Book review by Sister Katherine Kraft
Kraft, Bill. Kaleidoscope: Shapes and Colors of Childhood. Sauk Rapids, Minnesota, Gorham Publishing, Centralia, Washington, 2010, 162 pages, hardcover.
Many persons who grew up in small mid-western towns in the 1940s and 1950s will find themselves identifying with Kraft's book of memoirs. In vivid prose, Kraft recalls annual July 4 parades, Church bazaars, small town baseball rivalries, weekend movies and ballroom dancing as the only regular forms of recreation. Sadly, that world is quickly disappearing, if not already gone.
The book captures the ethnic flavor of a segment of rural America, namely, Strasburg, North Dakota, familiar to the 60+ generation of Lawrence Welk fans. Pride in one's German or Dutch heritage was strong, preserved in celebrations brought from Alsace Lorraine, Ukraine or Holland. People were bi-lingual, having learned English from their children.
Life far from urban centers encouraged creativity and heightened imaginations. Kids spent most of their free waking hours outdoors: "King of the Hill" or "Run Goose, Run" in the winter; "Kick the Can" or "Captain, May I" in summer, often inventing games of their own. Without Wal-mart or K-mart, Halloween costumes were original, made out of whatever was available at the general store. A favorite Sunday activity was cranking out homemade ice-cream, or coaxing a nickel Coke out of the machine near the gas station.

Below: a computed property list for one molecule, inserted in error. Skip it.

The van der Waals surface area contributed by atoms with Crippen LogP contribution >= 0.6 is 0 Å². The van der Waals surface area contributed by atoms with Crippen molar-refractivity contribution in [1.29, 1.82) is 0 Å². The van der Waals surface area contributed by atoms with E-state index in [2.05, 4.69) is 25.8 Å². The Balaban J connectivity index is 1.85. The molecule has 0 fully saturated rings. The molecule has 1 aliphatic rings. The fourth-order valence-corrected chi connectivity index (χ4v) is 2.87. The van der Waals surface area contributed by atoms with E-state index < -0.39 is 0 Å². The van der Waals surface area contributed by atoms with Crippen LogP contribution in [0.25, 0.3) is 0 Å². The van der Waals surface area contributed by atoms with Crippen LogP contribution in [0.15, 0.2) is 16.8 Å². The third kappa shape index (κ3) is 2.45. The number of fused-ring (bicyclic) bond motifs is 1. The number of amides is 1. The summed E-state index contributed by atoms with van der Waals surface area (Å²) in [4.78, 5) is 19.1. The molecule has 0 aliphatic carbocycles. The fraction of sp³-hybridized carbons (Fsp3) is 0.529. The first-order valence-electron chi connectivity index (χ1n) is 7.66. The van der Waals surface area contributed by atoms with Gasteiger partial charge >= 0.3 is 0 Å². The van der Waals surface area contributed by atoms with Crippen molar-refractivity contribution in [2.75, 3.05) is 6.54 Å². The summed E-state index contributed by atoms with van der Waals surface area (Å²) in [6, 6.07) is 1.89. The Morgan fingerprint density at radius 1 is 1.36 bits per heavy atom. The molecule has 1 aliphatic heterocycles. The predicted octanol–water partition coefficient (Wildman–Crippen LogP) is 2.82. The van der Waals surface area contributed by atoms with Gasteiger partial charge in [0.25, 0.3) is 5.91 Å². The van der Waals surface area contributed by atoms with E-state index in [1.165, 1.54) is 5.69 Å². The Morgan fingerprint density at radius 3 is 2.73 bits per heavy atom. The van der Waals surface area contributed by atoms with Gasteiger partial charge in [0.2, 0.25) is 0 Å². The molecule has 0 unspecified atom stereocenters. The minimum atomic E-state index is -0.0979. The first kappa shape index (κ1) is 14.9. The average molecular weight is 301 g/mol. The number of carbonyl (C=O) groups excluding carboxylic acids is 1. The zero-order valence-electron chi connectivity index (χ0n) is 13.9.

Everybody knew your name and to whom you belonged, and if you were really misbehaving in a major way, felt free to admonish you. Everybody had a garden, enjoying fresh organic produce long before it was in vogue.
If even some of this sounds familiar, you'll love the book. On the other-hand, if you've always wondered how anyone could survive growing up in the middle of nowhere, this book may help you understand, and even appreciate that increasingly rare but wonderful heritage.